Short notes on the Area and Production of tea in India


India has the world’s largest area under tea and contributes 28.3 per cent of the world produc­tion (1991). Between 1950-51 and 2000-01 there has been 38 per cent (annual 0.76%) and 189.5 per cent (annual 3.79%) increase in the area and production of the crop (Table 11.1). About 77 per cent of area and 74 per cent of production of tea come from Assam and West Bengal


Assam is the largest producer of tea contrib­uting 53.2-jger cent of the total area and 51.43 percent of the total production of the crop in the country (Table 11 .II). In Assam there are two main areas of tea production: (a) the Brahmaputra valley, and (b) the Surma valley.


The Brahmaputra valley extend­ing from Sadiya (in the east) to Goalpara (in the west) is the largest tea producing area of the country (44 per cent of the production). Here maximum concentration of tea cultivation occurs in Lakhimpur, Sibsagar, Darrang districts in the Upper Assam. Besides it is also grown in Goalpara, Kamrup and Nagaon districts of Lower Assam. In Assam there are 676 tea estates located on the raised grounds (up to 450 metres) along the northern bank of the Brahmaputra River.

The Surma Valley lies in Cachar district of Assam. It produces about 5 per cent of the total tea production of the country. Here tea gardens are scattered over small mounds (teelas or bheels) along the Surma River and its tributaries.

Assam produces the most pungent tea which is famous for its liquor. Tea plays vital role in the economy of the state contributing about 15 per cent of the state’s total income. Due to rapid expansion of tea cultivation in other parts of the country and old bushes its share has decreased in recent years. West Bengal with 23.6 per cent of the total area and 22.36 per cent of the total production West Bengal is the second largest producer of tea in the country.

Here tea is grown in (a) the Duar, and (b) the Darjeeling Hills. Former is a 16 km. wide strip along the foothills of the Himalayas in Coochbehar and Jalpaiguri districts. The tea estates at the height of 900-1200 m stretch from the Mechi river in the west to Raidak river in the east. The important tea grow­ing areas include Chasla, Mai, Pushkowa, Madarihat, Nagrakata, Jainti Kartick and Kumargram. The Duars contribute about 18 per cent of die total production of tea in the country.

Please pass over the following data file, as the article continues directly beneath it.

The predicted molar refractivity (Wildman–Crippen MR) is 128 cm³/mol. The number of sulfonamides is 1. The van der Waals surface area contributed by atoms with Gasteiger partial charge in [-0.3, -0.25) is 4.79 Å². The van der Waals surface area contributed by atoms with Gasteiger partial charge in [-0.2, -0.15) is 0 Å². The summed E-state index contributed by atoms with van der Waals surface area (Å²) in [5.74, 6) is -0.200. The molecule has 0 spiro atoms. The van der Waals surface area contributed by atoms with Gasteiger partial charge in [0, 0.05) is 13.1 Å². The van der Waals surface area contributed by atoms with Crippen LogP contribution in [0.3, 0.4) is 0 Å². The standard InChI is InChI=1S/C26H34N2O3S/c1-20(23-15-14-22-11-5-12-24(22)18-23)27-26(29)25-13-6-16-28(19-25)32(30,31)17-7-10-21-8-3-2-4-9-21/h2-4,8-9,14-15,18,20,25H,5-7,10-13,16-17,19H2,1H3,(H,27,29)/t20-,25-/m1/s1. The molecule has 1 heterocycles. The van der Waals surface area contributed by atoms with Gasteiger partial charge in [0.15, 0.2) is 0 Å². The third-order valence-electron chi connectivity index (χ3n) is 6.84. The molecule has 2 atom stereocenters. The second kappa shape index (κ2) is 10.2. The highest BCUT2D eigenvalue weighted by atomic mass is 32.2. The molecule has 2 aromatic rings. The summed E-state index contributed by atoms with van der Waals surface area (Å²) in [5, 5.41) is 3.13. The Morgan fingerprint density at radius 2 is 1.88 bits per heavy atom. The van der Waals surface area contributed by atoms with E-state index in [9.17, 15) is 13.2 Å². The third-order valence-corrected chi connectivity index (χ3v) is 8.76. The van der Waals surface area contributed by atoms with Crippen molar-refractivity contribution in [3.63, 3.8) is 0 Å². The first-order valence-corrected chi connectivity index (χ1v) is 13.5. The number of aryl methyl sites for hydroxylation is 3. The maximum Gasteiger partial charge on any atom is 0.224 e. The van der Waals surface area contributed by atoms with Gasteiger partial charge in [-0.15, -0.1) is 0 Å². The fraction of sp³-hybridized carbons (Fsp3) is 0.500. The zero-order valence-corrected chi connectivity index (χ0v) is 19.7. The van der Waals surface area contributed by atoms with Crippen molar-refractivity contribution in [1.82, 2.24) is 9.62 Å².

Daijeeling region provides 3 to 5 per cent of the total production of tea in the country. Here tea is grown on the spurs of the ridges, in terraced fields between 90-1980 m of altitude. Daijeeling tea is famous for its aroma and flavour.

Tamil Nadu accounts for 11.70 per cent of the total area and 15.90 per cent of the total production of tea in the country. Nilgiris district is the foremost producer accounting for 45 per cent of the state’s production of tea. Other important producers in­clude Coimbatore, Kanniyakumari, Madurai, Tirunveli and Tiruvannamalai districts. Nilgiris and Wynyard estates produce superior quality of tea which has great demand in Russia and European countries. Here favourable weather conditions help more plucking of leaves and higher productivity.


Kerala is the fourth largest producer of tea country accounting for 8.49 per cent of its total area and 8.45 per cent of its total production. Here important producers include Kottayam, Kollam, Thiruvananthapuram, Thrissur, Palakkad, Kozhikode and Kannur districts.



Other minor producers of tea include the states of Tripura, Kamataka (Mysore, Coorg, Shimoga, Hassan and Chikmagalur districts), Himachal Pradesh (Kangra and Mandi districts), Arunachal Pradesh, Uttaranchal (Dehradun, Nainital, Garhwaland Almora districts), Jliarkhand (Ranchi, Hazaribag and Purnea districts), and Maharashtra (Ratnagiri, and Satara districts).

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